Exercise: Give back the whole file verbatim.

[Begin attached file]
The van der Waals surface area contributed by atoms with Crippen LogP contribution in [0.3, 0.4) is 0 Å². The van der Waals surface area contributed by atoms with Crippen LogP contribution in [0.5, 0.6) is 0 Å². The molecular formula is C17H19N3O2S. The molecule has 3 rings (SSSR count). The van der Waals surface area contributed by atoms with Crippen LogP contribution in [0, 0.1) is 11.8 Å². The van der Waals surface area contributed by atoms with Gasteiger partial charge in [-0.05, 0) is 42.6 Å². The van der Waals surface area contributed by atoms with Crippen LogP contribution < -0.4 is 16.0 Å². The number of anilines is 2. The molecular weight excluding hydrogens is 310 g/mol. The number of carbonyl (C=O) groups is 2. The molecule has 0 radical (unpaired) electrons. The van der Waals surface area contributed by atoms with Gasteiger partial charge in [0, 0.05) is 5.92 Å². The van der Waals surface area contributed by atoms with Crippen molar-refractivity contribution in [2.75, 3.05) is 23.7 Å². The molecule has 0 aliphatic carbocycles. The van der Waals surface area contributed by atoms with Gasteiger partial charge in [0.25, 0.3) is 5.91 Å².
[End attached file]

The van der Waals surface area contributed by atoms with Crippen LogP contribution in [0.3, 0.4) is 0 Å². The van der Waals surface area contributed by atoms with Crippen LogP contribution in [0.5, 0.6) is 0 Å². The molecular formula is C17H19N3O2S. The molecule has 3 rings (SSSR count). The van der Waals surface area contributed by atoms with Crippen LogP contribution in [0, 0.1) is 11.8 Å². The van der Waals surface area contributed by atoms with Gasteiger partial charge in [-0.05, 0) is 42.6 Å². The van der Waals surface area contributed by atoms with Crippen LogP contribution < -0.4 is 16.0 Å². The number of anilines is 2. The molecular weight excluding hydrogens is 310 g/mol. The number of carbonyl (C=O) groups is 2. The molecule has 0 radical (unpaired) electrons. The van der Waals surface area contributed by atoms with Gasteiger partial charge in [0, 0.05) is 5.92 Å². The van der Waals surface area contributed by atoms with Crippen molar-refractivity contribution in [2.75, 3.05) is 23.7 Å². The molecule has 0 aliphatic carbocycles. The van der Waals surface area contributed by atoms with Gasteiger partial charge in [0.25, 0.3) is 5.91 Å².